Siri Ousdahl’s Constraint is mature literary fiction at its finest, masterfully conceived and exquisitely written, unflinching, dark, disquieting, boldly amoral, never judging its characters or coddling its readers. This story of dubious consent is handled with a seriousness seldom encountered in the BDSM subgenre, a refreshing frankness, trenchant observation turned acutely—and often painfully—inward. Safe, sane, and consensual this is not; dazzling, mind-expanding, and addictive it most certainly is.
It would have been easy (and no doubt commercially tempting to a less-imaginative writer) to turn this story into a two-bit pulp thriller, the like of which we’ve all watched or read a hundred times before: a beautiful woman is kidnapped by an eccentric and conveniently well-to-do admirer who holds her prisoner in an isolated compound somewhere in the wilds of Wyoming. Eventually the classic signs of Stockholm syndrome manifest themselves, and the woman stays with her kidnapper, even when afforded the opportunity to leave. It’s a classic case of what John Norman referred to as ‘captor bonding’, titillating grist for yet another episode of Criminal Minds or a drearily predictable Lifetime TV movie. That route certainly would have been easy and obvious. Thankfully, Ousdahl is no ordinary writer.
The beautiful woman in question is a gifted and successful artist, Linnea, who specializes in fantastically twisted sculptures, binding dissimilar woods together with metal rings, creating torturous, yet often surprisingly beautiful unities out of contradiction and chaos—does this sound like an elaborate literary symbol or what??? Linn is no Mary Sue; she’s hardly perfect, a loner who isn’t particularly missed after her disappearance, albeit strong-willed, driven, independent, and nobody’s pushover. The kidnapper, Alex, does cleave more closely to genre stereotype, wealthy but not impossibly so, a long-ago casual acquaintance of Linn’s who has obsessed about her for ten years, and now commands the means to make his twisted fantasies come true. He is, of course, involved in some vague form of international finance, which affords him the opportunity to travel. Alex has explored the kink scene on three or four continents. He is accustomed to getting what he wants where sufficient cash buys blind-eyed complicity and unwavering discretion.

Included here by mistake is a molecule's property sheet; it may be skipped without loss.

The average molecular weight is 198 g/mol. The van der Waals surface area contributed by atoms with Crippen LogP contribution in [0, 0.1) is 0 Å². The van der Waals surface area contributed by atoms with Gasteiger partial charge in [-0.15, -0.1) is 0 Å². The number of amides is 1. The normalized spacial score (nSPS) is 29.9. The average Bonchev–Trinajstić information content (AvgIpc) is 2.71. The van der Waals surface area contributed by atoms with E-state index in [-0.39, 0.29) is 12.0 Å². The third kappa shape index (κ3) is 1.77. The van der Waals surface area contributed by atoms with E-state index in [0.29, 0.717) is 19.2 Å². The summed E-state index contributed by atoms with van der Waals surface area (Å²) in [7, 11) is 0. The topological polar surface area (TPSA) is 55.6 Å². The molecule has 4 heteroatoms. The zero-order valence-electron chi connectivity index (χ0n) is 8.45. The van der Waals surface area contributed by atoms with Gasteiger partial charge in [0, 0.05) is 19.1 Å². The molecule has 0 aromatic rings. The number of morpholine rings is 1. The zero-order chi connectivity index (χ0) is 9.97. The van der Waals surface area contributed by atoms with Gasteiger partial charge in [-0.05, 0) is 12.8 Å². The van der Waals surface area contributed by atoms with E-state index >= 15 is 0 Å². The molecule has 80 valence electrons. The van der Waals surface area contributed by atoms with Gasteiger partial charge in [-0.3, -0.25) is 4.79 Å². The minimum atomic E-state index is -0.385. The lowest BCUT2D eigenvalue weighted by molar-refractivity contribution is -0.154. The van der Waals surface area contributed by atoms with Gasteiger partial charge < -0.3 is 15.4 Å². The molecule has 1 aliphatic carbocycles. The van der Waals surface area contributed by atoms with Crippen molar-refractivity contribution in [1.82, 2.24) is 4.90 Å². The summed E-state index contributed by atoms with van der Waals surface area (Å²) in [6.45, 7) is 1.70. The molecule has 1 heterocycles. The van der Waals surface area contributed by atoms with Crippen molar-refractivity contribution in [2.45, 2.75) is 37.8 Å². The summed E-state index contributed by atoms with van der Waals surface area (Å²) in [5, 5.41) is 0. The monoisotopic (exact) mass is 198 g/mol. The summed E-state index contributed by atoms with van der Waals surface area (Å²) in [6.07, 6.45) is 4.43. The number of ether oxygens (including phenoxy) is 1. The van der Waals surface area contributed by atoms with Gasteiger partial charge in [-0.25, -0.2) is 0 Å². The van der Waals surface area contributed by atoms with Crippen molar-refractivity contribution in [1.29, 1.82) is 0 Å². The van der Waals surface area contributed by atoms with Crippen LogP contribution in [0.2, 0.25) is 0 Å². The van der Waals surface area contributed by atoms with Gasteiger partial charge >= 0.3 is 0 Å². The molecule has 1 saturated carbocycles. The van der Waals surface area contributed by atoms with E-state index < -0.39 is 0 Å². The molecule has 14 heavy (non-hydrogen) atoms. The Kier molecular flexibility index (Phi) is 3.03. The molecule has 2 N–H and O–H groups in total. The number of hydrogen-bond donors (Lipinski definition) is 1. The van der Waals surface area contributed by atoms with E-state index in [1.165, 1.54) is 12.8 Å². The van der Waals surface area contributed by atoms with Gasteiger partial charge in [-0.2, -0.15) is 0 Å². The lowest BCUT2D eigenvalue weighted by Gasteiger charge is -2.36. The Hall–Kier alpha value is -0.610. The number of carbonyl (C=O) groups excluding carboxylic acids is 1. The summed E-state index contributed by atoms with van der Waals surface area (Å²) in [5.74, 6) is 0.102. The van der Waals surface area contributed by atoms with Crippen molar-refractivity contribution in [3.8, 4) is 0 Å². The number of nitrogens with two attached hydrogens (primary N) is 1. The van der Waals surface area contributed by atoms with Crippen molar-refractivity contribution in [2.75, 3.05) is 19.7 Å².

Yet beneath this broadly-outlined mass-market paperback blurb of a plot is something unexpectedly original. The material is handled with surprising seriousness and magnificent poise. The characters are psychologically complex and almost always interesting—more often than not because we don’t agree with them, or like the way their minds work, or approve of the actions they may or may not choose to take. Ousdahl does not treat her characters like pawns on a chessboard. She consistently refuses to judge them, or manipulate the reader through them. The author skirts the morality of the situation—a hint of doubt flitting through Alex’ mind, a word caught on the tip of Linn’s tongue—but never confronts those issues head on. (This may well infuriate some readers.)
In the past I have complained about writers casually flirting with darkness, psychologically unprepared for the horror and ugliness they awaken in themselves. Here, at last, is a fearless fiction; an author who not only embraces the darkness, but ties it up, bends it over, and makes it their willing slave.